»128: Number of balls, galas, and receptions that The Washingtonian tracked during inaugural weekend.
»Worst consolation gift: For the thousands of inaugural ticket holders who didn’t make it through security gates or got trapped in the Purple Tunnel of Doom, as one Facebook group labeled it, the congressional inaugural committee offered copies of the swearing-in invitation and program plus photos of the President and Vice President.
»1,544,721: Number of trips taken on Metrorail, Metrobus, and MetroAccess on January 20—the biggest day in Metro’s history. It beat the previous high, 866,681, set on January 19.
»Saddest job: Staff at the Marriott Wardman Park had to stand outside the hotel on inauguration night and tell arriving black-tie guests that Dionne Warwick’s American Music Inaugural Ball had been canceled due to unimpressive ticket sales. Meanwhile Warwick was across town at the star-studded Purple Ball.
»86: Degrees in the kitchen of the Marriott Wardman Park as staffers plated the 1,250 meals required for the Kentucky Ball. The heat is one reason that, under their union contract, chefs are allowed three beers a day.
January 20 was a memorable night for the 3,500 campaign volunteers and supporters who made it inside the Hilton Washington’s ballroom for the official Youth Inaugural Ball. They were mere feet away from the newly inaugurated President of the United States, who personally thanked the roomful of twentysomethings for believing in his campaign and delivering him to the White House.
>> See our original coverage of the ball here
But not everyone had the same experience.
Kimberly Misher arrived at the Hilton at 7:30, just 30 minutes after the doors opened. The ball didn’t even begin until 9 and the line was already around the block, but Misher had hope—it was moving fast. A few days earlier, she had bought a ball ticket off Craigslist for $400—more than five times the original $75. It was expensive, but she wanted to be a part of history. After navigating through a maze of tents, passing the security check, and checking her coat, she was finally in. Or so she thought.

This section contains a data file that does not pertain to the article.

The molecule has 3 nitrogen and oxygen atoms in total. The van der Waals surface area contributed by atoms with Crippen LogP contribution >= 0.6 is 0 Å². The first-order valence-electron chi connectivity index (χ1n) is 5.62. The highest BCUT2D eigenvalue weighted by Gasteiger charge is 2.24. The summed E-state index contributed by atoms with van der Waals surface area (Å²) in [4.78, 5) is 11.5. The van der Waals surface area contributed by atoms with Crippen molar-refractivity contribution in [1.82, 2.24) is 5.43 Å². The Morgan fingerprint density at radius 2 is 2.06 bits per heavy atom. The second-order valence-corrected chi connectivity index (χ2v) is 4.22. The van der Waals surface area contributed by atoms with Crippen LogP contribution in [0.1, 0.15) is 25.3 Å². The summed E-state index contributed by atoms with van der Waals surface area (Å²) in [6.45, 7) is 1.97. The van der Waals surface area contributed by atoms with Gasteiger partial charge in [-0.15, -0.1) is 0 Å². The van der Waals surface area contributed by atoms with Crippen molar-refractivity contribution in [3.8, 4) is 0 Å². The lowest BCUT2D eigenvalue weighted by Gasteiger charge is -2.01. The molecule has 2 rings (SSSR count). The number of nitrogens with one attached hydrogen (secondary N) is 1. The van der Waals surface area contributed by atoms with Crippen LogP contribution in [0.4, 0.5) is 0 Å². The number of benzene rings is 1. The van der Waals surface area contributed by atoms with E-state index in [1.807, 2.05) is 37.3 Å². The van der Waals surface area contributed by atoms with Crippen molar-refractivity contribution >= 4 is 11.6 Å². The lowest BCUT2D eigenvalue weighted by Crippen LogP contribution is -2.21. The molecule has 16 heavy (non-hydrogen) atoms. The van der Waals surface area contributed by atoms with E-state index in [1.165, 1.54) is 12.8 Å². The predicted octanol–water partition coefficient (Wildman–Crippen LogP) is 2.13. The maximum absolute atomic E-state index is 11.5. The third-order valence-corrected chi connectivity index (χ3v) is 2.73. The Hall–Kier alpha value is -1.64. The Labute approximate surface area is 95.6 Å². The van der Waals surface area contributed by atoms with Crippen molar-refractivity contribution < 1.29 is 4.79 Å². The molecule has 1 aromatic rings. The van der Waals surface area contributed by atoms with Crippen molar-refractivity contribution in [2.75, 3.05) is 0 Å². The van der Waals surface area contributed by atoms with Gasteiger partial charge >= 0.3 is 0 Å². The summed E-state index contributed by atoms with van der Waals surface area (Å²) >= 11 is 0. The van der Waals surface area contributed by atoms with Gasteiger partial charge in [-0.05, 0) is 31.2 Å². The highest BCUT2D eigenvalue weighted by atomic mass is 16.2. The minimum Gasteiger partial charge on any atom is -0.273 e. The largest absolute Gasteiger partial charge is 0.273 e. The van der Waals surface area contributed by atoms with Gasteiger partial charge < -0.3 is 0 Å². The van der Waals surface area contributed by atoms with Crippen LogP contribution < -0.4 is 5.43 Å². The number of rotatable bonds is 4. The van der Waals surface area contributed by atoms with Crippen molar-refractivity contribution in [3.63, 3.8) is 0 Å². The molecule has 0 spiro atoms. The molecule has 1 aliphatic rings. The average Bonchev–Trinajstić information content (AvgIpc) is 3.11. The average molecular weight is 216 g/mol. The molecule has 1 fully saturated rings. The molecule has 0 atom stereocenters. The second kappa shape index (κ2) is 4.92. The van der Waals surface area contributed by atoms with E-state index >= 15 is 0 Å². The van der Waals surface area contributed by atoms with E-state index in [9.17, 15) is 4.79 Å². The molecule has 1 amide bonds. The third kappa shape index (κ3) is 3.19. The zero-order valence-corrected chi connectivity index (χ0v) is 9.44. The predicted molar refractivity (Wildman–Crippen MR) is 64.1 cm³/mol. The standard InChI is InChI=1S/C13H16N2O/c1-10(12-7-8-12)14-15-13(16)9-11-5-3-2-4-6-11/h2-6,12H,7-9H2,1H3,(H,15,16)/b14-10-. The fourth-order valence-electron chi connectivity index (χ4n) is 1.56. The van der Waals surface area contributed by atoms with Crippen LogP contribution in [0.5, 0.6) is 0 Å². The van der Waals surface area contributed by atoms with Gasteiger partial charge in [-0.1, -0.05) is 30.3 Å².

“A police officer called it a holding area,” says Misher. “That’s how I learned that we were just in the antechamber. The main ballroom was across the hall.” There was one door leading to the main ballroom, and people were lined up 100 people across and 100 people deep, she says. “There was a lot of pushing, and it was hot.”
When the door finally opened, she ran smack into another line—at the entrance to the ballroom. Earlier in the day, Misher had been denied access to the inaugural parade. She had a ticket but was told to go to the wrong gate and wound up at the end of an insurmountable line. But again, she had hope.
Throughout much of the year, black tie in Washington is a burden—generally some sort of work event you have to attend at the end of a long weekday to hobnob with clients, sources, or vendors in uncomfortable formalwear that they slipped on in the office bathroom before hopping into a cab.
The inauguration is the one clear exception—and for the crowd at the Lincoln 2.0 Inaugural Ball, it was the night of a lifetime. Held in the stunning courtyard of the National Portrait Gallery and Smithsonian American Art Museum, the ball—sponsored by the tourism group Destination DC—paid homage to the second inaugural ball of Abraham Lincoln, held in the same building in March 1865. The women who had their hair done and the men who donned tuxes for the first time since a wedding lent an air of a grownup prom to the event rather than a typically suffocating Washington black-tie gala.